Guitar Looking to buy a new guitar(but you have got no cash)?
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Saturday, April 14, 2007

Looking to buy a new guitar(but you have got no cash)?



So you're eyeing that Taylor Jumbo which costs $1200, but you have got no money to afford it right now. Or maybe you have got a savings plan all clearly laid out, but the possibility of buying it is only next year, after you get your Ang Pow money from Chinese New Year (especially if you're a schooling student..).

So what do you do?

Let me offer a very simple piece of financial advice tip for you. It sounds like a financial planning lesson, but truth to told is that we must all practise some financial wisdom!

Practise The Cookie Jar Concept!!!

"During the period of WWII, the concept of 'Cookie Jar' to save one's money emerged in England. Basically, as the English back then in the early 1940s were going through a horrific times like enduring the daily bombings by the German airforce, food was scarce, and commodities were very expensive. That was where families would set apart a portion of their wages daily, and put these savings into empty cookie jars and hide them in a safe place. If they wanted to purchase a transistor radio which may have cost GBP50 back then, they would accumulate enough savings in their cookie jars, which were often labelled with the name of the specific items they were intending to buy..."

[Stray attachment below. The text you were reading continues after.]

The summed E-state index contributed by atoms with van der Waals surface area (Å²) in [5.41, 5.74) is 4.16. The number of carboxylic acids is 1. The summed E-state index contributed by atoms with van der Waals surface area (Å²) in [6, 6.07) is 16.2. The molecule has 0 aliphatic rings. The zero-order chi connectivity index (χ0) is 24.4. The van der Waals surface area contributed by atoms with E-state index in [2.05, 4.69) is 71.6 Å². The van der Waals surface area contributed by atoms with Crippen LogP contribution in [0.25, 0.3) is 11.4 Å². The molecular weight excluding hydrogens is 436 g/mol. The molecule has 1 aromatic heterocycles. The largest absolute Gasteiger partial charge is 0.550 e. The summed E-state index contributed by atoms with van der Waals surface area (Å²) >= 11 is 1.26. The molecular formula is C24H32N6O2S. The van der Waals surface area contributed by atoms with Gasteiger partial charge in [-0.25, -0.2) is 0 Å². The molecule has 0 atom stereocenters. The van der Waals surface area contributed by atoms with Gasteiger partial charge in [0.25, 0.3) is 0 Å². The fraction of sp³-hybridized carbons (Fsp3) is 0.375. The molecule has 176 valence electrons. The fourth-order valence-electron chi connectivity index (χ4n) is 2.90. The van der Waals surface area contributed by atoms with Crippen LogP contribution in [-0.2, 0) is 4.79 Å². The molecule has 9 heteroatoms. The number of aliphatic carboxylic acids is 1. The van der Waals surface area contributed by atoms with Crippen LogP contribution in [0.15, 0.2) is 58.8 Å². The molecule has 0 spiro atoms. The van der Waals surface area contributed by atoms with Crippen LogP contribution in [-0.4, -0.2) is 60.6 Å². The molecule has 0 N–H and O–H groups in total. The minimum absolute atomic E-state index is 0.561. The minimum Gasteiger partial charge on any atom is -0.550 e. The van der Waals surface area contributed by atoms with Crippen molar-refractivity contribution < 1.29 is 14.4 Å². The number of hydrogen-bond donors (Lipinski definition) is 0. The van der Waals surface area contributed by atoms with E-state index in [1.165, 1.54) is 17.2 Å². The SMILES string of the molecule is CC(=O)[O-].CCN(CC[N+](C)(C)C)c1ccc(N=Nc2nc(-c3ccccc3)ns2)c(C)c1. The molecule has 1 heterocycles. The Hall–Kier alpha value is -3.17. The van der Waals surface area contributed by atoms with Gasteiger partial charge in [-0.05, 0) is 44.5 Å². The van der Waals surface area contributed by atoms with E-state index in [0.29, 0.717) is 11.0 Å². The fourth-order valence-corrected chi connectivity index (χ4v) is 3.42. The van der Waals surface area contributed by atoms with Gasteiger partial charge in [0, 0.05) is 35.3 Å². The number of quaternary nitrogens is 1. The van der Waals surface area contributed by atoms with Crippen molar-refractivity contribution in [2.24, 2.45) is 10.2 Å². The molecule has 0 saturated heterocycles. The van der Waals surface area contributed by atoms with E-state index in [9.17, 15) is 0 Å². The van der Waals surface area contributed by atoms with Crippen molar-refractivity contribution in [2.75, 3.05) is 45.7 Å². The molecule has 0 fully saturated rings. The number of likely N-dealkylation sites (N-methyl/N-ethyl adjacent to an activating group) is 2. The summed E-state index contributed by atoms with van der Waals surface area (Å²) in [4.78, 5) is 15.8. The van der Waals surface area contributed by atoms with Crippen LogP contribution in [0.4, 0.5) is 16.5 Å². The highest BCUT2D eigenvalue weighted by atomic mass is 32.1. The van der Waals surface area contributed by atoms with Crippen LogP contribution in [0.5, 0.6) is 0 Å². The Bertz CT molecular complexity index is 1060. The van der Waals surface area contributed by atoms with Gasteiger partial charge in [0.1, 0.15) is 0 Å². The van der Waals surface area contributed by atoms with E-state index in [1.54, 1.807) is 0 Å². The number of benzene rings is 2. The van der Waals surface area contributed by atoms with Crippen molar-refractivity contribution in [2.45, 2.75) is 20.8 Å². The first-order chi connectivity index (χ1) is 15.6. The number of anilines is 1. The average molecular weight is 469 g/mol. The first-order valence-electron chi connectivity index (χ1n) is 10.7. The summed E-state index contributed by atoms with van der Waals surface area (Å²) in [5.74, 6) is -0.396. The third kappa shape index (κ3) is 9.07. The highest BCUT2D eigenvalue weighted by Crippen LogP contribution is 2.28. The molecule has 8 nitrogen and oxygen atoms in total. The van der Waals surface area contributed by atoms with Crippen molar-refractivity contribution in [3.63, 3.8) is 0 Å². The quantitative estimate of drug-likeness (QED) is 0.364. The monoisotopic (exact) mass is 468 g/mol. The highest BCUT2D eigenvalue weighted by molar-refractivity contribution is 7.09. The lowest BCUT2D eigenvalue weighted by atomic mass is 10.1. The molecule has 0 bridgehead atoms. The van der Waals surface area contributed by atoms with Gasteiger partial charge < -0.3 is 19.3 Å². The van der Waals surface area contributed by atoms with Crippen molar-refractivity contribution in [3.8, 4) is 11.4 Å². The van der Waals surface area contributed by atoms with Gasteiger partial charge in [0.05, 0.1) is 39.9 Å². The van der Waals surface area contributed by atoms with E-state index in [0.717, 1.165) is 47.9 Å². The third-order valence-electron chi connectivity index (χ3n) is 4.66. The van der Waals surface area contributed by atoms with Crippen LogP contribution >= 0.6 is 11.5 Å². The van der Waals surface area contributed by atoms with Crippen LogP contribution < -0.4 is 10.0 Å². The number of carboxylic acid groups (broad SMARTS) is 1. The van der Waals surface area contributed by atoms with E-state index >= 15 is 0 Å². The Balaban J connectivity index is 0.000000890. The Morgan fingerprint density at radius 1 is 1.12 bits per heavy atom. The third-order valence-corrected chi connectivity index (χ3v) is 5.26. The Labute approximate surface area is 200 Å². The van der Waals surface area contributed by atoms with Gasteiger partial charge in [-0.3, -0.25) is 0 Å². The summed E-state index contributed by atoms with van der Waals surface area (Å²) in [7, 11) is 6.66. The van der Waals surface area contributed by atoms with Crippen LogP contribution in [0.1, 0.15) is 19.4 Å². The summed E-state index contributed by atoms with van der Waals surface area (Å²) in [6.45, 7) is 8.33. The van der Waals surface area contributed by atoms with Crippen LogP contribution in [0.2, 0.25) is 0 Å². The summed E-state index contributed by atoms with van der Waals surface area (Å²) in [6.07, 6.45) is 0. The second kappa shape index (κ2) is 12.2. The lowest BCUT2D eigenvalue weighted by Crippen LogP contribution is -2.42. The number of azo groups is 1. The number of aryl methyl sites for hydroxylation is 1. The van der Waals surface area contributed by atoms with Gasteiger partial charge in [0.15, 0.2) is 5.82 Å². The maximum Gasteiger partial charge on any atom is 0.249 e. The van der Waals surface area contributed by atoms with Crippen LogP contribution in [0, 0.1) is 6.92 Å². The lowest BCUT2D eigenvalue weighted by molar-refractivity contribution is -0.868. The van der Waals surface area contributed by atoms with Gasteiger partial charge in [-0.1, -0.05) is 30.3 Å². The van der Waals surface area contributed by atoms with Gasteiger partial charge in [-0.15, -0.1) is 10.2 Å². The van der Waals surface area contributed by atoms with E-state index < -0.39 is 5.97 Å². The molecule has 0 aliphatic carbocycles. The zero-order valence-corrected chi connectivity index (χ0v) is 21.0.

And they bought the transistor radio when they had saved enough..

Sounds simple right? There's no rocket science to the Cookie Jar concept. Just plain old discipline. With a world that offers quick cash, quick satisfaction, quick money, quick success, the discipline of the Cookie Jar is often being overlooked. But if we would practise it, i guarantee you, that you can buy anything you want.

In our time, most people do not use cookie jars to store their money anymore. They use the electronic equivalent, which is the bank. But the sad thing is that even banks promote 'credit' in the form of credit cards, to give you cash to get instantly anything you want. And so without practising the 'Cookie Jar' concept, people rake up so much credit that they get stuck in deep debt.

So the solution to this is to practise discipline. If you really are setting your eyes upon a guitar to buy and have a one year savings plan, why don't you take the extra effort to deposit your daily savings into a one-year fixed deposit scheme at your bank? In this way, you practise the Cookie Jar concept, and besides, it earns you interest of anything between 1-4% per annum!

Note: I know of a friend who saved up $60,000 over 2 years using the Cookie Jar concept, just to buy his new Hyundai Sonata car, and guess what, he paid in COLD HARD CASH(imagine the notes he had to carry haha)!

It will pay off in the long run, and I think its well worth it to practise this age-old advice to save up for your Taylor guitar!